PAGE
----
Stronger the rungs of ladder of health simpler the ascent - GulfToday

Stronger the rungs of ladder of health simpler the ascent


Oral health and hygiene impact on over-all health.

Mariecar Jara-Puyod, Senior Reporter

Oral health and hygiene should be embedded within the rungs of public health.

This is from the 36-page “Global Oral Health Status Report — Towards Universal Health Coverage for Oral Health by 2030” of the World Health Organisation — Eastern Mediterranean Region (EMR),” re-published last March 4 over the United Nations’ agency website.

From the UAE, Prime Medical Center (Al Barari) Orthodontics specialist Dr. Sanjay Kumar Jyothish and NMC Speciality Hospital-Dental Department head/Orthodontics specialist Dr. Pardeep Chandra Shetty enumerated the most prevalent oral and dental problems they have recorded among their patients in the past five years.

On the residents’ behaviour regarding regular dental check-ups, CosmeSurge (Al Ain) General dentist Dr. Ameera Kaplan said: “People have become increasingly educated about the repercussions of neglecting their oral health. They have been in discussions about treatment plans with their healthcare providers.”

Gulf Medical University (Ajman) Doctor of Dental Medicine graduate Jyothish emphasised: “Neglecting dental care can lead to greater financial and health costs compared to undergoing timely dental treatment.”

He added: “Over the past five years, there has been a positive attitude towards dental check-ups. (The Novel Coronavirus led people) to pay more attention to their over-all health. However, there are a significant number of others who still avoid dental visits due to fear, financial concerns, or lack of awareness about the importance of preventive care.”

Twenty-six years in the field, once Dentistry professor Shetty who took up post-graduate studies and specialised courses in South Korea, USA and India, noted that people have become more conscientious: “(This is) driven by increased awareness of preventive care and advancements in dentistry. However, cost concerns, fear, and time constraints remain barriers to some individuals. Efforts to address these barriers and (emphasis on) the importance of oral health are essential for encouraging people to prioritise regular dental visits.”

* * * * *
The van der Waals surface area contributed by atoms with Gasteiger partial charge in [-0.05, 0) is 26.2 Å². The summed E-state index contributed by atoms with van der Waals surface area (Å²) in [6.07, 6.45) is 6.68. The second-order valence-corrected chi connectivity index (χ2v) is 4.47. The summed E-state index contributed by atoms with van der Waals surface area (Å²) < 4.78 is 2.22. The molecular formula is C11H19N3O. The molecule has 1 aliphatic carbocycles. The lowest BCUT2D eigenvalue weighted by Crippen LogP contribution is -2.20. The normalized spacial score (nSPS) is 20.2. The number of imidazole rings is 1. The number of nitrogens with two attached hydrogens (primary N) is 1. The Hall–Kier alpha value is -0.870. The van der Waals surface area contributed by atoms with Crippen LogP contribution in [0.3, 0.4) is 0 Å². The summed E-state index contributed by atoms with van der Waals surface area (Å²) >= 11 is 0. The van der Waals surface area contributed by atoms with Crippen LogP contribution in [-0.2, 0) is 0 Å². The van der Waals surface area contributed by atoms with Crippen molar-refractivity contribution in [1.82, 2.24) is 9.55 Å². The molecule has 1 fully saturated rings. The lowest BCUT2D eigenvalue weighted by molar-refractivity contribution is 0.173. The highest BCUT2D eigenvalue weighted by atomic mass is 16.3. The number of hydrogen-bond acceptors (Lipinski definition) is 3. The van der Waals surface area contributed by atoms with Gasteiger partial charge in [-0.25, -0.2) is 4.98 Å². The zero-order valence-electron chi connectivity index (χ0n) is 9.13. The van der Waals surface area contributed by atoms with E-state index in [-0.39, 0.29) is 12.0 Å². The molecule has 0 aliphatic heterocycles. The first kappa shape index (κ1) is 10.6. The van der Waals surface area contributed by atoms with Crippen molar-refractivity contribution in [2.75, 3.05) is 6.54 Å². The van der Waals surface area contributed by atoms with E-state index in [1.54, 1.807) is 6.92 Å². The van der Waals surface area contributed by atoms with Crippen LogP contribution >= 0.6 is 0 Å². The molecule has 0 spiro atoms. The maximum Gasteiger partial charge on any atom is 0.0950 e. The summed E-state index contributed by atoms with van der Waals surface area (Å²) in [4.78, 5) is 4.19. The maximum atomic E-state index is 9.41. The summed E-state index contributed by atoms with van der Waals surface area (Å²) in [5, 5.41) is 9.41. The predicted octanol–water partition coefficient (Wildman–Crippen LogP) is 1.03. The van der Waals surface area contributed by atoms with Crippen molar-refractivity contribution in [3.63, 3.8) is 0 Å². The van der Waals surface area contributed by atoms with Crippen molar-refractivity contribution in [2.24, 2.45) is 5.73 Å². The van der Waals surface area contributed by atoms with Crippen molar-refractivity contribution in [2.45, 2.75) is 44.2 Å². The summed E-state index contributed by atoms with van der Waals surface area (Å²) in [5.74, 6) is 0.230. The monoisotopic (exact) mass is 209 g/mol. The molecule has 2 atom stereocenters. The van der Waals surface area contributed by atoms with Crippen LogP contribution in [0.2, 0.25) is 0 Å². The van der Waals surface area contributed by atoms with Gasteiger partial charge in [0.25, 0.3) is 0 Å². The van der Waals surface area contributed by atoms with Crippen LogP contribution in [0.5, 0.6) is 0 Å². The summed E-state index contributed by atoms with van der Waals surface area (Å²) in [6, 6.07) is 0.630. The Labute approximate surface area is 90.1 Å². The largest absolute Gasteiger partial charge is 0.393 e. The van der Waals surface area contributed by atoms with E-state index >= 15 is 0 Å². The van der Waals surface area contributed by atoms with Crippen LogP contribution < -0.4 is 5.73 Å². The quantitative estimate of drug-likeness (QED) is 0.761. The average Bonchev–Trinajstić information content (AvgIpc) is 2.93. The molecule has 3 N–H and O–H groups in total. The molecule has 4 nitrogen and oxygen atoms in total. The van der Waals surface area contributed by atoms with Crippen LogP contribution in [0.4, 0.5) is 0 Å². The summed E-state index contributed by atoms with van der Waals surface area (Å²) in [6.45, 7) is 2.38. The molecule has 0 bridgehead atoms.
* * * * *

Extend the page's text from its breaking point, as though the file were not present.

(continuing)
The three were consulted because March 20 is “World Oral Health Day.”

Meanwhile, the WHO-EMR Office Report, originally printed in 2022, noted that as of 2019, 330 million of the 700 million inhabitants of the UAE, Palestine, Pakistan, Afghanistan, Qatar, Sudan, Somalia, Oman, Morocco, Djibouti, Yemen, Tunisia, Saudi Arabia, Kuwait, Egypt, Bahrain, Jordan, Iran, Syria, Libya, Lebanon, and Iraq, had been burdened with high incidences of “oral diseases.”

The report stated that “nine countries did not have a national oral health policy (and) eleven countries have not implemented a tax on sugar-sweetened beverages.” Case studies had demonstrated that “toothpaste was unaffordable in Egypt and Jordan, and affordable in Lebanon.”

According to the report, expensive oral and dental care “is often associated with high-out-of-pocket expenditures because private practitioners predominantly provide the services which are usually only partially or not at all covered by government programmes and/or insurance schemes.” Severely affected are the over-all health of the low to middle-income earners.

The top three oral health issues in Jyothish’s and Shetty’s files, since 2020, are mis-aligned teeth or bite, gum diseases namely gingivitis and periodontitis, and dental cavities.

Shetty said: “Poor oral hygiene can lead to gum disease which may contribute to heart problems like heart disease and stroke due to bacterial spread. Oral bacteria from gum disease can (go inside) the lungs increasing the risk of respiratory infections like pneumonia. Weak jawbones due to osteoporosis or tooth loss can affect oral health while poor oral health may accelerate bone loss.”

University of Sharjah Bachelor of Dental Surgery degree holder Kaplan said: “Diabetic patients are more susceptible to (gum diseases) and have earlier onset than the non-diabetics. Diabetic patients with (gum complications) have more difficulty in controlling their blood sugar levels which worsens even more their condition. People with obesity have multiple oral health complications such as increased risk for caries, (inflamed gums) and (dry mouth). The entry of oral microorganisms may cause the (inflammation of the inner lining of the heart valves.)”

On the 2024 theme “A Happy Mouth is a Happy Body,” Jyothish commented that while oral health is webbed with one’s over-all well-being as “dental issues can affect (the entire body), promoting a healthy mouth means we contribute to a happier and healthier body.”




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